Leaving his wife alone too long with just her thoughts, and growingweaker from no physical activity or stimulation. When the narrator asks tovisit her cousins, and basically ends up crying on the floor since her husbandtold her no she is not well enough he uses this logic to sedate her, “He saysno one but myself can help me out of it, that I must use my will andself-control and not let any silly fancies run away with me,” (Gilman 797) Thisis a show of control that John has over his wife Gilman uses John’s word choicesin the story to show that men thought that women are helpless, and Gilmandeliberately wrote John this way so he always calls his wife some version of”silly” or “little” when she makes a suggestion to do something other then whathe thinks is best for her. Throughout the story John belittles his wife, andtreats her like a child, “‘What is it, little girl?’ He said. ‘Don’t go walkingabout like that—you’ll get cold,'” (Gilman 798).

Even though it goes againstthe narrators’ best instincts she still follows her husband cure schedule,Gilman uses this to show the reader the gender oppression was ruling over thenarrators’ life. Nextthe imagery used in the story brings the madness to life for the reader. Thenarrator is being given the rest cure as a treatment for her nerves, she is notallowed many things including any physical actives, which includes writing.This leaves her to only be able to concentrate on the details of her surroundings,most notably the wallpaper.

The wallpaper, in the beginning of the story, isdescribed as “flamboyant” and “the color revolting,” (793).This is presented as a passing detail of the arrival at the house which theyare staying, her thorough description of the wallpaper is used to show thereader that she has a quick eye for details. The narrator always gives moredetails every time she is alone in the room with the yellow wallpaper. Thedescriptions of the wallpaper changes throughout the story as the narratorlooks for a pattern as she lay in bed resting, “follow that pattern about bythe hour…I determine for the thousandth time that I will follow that pointlesspattern to some sort of a conclusion,” (Gilman 796). This is the start of hermental decay as she grows accustomed to the yellow wallpaper and by looking fora pattern this tells the reader more about the current psyche of the narrator,as she starts to see more in the wallpaper itself until she has convincedherself that there is a woman inside the wallpaper stooping behind bars, “Andit is like a woman stooping down and creeping about behind that pattern. Idon’t like it a bit,” (Gilman 797). Gilman uses the woman in the wallpaper as ametaphor for the narrator’s current existence and the current life that womenin society generally held.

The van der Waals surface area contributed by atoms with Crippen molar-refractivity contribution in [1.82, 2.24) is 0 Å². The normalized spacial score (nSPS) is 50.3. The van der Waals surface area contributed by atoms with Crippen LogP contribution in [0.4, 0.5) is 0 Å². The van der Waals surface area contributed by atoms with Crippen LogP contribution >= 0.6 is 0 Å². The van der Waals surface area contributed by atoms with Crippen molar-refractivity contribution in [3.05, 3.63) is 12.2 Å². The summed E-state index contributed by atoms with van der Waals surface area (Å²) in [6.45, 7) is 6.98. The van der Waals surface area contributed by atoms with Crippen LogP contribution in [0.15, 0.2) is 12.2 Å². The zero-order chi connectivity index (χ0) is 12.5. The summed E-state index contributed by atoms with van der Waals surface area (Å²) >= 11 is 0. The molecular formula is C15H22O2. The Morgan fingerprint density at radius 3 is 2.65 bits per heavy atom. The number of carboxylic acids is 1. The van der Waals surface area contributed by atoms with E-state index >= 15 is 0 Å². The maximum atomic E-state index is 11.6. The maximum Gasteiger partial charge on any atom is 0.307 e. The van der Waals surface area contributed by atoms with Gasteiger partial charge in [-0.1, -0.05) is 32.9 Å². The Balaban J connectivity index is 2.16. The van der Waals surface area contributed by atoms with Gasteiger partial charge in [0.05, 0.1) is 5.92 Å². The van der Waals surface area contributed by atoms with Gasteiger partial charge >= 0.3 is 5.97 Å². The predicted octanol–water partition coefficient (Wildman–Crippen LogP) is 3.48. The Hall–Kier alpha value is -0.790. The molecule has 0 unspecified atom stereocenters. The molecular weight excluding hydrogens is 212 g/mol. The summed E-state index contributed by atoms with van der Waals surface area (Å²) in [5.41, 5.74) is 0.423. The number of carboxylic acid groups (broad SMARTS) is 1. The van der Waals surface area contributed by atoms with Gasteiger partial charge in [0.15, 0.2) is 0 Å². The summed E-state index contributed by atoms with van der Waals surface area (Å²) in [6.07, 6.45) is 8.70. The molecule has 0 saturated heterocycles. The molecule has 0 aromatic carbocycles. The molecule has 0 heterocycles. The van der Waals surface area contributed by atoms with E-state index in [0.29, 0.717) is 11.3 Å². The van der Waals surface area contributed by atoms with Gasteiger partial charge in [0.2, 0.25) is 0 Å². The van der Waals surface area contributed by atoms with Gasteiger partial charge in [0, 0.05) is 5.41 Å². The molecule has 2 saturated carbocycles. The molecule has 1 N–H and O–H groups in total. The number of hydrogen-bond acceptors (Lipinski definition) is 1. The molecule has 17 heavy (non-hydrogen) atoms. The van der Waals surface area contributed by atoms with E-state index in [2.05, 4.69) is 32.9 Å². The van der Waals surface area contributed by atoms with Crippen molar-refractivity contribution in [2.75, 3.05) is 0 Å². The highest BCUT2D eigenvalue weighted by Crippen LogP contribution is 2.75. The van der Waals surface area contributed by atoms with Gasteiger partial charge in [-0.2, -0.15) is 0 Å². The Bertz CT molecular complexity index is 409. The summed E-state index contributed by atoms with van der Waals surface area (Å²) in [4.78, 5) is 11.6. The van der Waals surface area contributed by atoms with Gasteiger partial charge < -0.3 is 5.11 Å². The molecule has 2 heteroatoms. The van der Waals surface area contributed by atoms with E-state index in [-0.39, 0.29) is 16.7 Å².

As Gilman thinks that marriage in the Victorian Era isnothing more than a confinement to a domestic life. The narrator eventual doescome to a mental break as she has convinced herself that she has come from thewallpaper, “‘I’ve got out at last’ said I, ‘in spite of you and Jane! And I’vepulled off most of the paper, so you can’t put me back!'” (Gilman 803).